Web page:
The courtyards could be used to build large capacity catch basins, but would probably fill up from the high water table. The sewer system is probably in the way anyway. Bring downspouts out as far as possible. (We do this already).

B-Dry System, Mechanical Engineers, is a company that will seal all foundations by injecting a sealant into many places along the foundation for about $15,000 per unit. There is no guarantee that it will work because the foundations were poured without footings.

The Board of Managers, over the years, has tried and tried and tried.

Further examples:
DPW Superintendent Gerry Mee was consulted in 2001 – Water is a problem in Watertown but we aren't as bad as some communities. When you get a lot of rain in a short period of time the water has to go somewhere. Sealing all the foundations is a waste of money because the hydraulic pressure will force the water to enter elsewhere. There is nothing wrong with the town's storm drain capacity. The problem is the grid on the grates prevents more water from entering into the storm drains during severe rains but there is nothing that can be done about it.

Building Inspector John DeToma also consulted in 2001 – people call us to complain about water problems but there is really nothing that can be done. There is a lot of water here and it has to go somewhere. There is a lot pressure and water will find its way in. You can fix one place and it will enter elsewhere. It is hydraulic pressure. Extending downspouts can help.

We, the Board, also consulted the MWRA. They won't allow us to put ground water into the sewer system because there is a cost to process that water. They also have no way to charge the town for water put into the sewer system. As a result the Board cannot approve French drains/sump pumps as it is no longer legal. To approve these drains/sump pumps would put the Association in legal jeopardy.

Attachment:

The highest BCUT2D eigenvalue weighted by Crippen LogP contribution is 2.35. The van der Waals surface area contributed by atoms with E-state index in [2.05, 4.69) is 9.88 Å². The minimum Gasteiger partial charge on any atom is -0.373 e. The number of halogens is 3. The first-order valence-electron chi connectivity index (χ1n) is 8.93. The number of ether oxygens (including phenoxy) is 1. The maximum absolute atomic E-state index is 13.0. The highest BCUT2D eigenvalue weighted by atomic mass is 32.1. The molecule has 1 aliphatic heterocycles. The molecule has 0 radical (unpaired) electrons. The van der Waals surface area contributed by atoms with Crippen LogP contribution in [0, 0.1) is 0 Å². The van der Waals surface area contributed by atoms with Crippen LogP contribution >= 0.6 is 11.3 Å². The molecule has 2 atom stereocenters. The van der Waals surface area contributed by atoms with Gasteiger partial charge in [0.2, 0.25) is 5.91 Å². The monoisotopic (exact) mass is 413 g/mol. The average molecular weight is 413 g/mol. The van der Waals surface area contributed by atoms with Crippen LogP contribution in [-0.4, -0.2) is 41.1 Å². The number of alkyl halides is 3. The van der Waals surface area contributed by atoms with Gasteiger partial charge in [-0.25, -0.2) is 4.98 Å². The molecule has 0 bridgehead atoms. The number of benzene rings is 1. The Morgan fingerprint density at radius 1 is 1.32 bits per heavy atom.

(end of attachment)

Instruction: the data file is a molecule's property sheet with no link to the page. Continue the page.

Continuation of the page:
We have also consulted Metro West Engineering Inc. and A.L. Ayedelott & Associates. The analysis there is “however, owing to site and building conditions, implementing a solution is likely to involve considerable design and construction work”. Design, research, surveys and plans, estimated at today’s cost is about $150,000.

I have been on the Board through all the years of water problems and have all of the consultants' work and analysis. It has been a problem with no easy, or inexpensive or guaranteed solutions. I have a collection of proposals from companies that will come in and do individual units but, of course unit owners want the Association – that's you and me - to pay for it. Hydraulic water pressure can't be stopped. You seal one place and it will enter another according to all the engineers we have consulted.

In closing:
You have something else to consider as you have heard huge sums of money mentioned;

Section 11 Maintenance and Repairs
If fifty percent (50%) or more but less than seventy five (75%) of the unit owners agree to make an improvement to the Common Elements, the cost of such improvements shall be borne by the unit owners agreeing.
Seventy five (75%) or more of the unit owners may agree to make an improvement to the Common elements and assess the cost thereof to All Unit owners as a common expense, BUT if such improvement shall cost in excess of 10% of the value of the Condominium, any Unit Owner not so agreeing may apply to the Middlesex County Superior Court, on such notice to the Board of Managers as the Court shall direct, for an order directing the purchase of his unit by the Board of Managers at fair market value thereof approved by the Court. The cost of any such purchase shall be a common expense.

--Pat Gold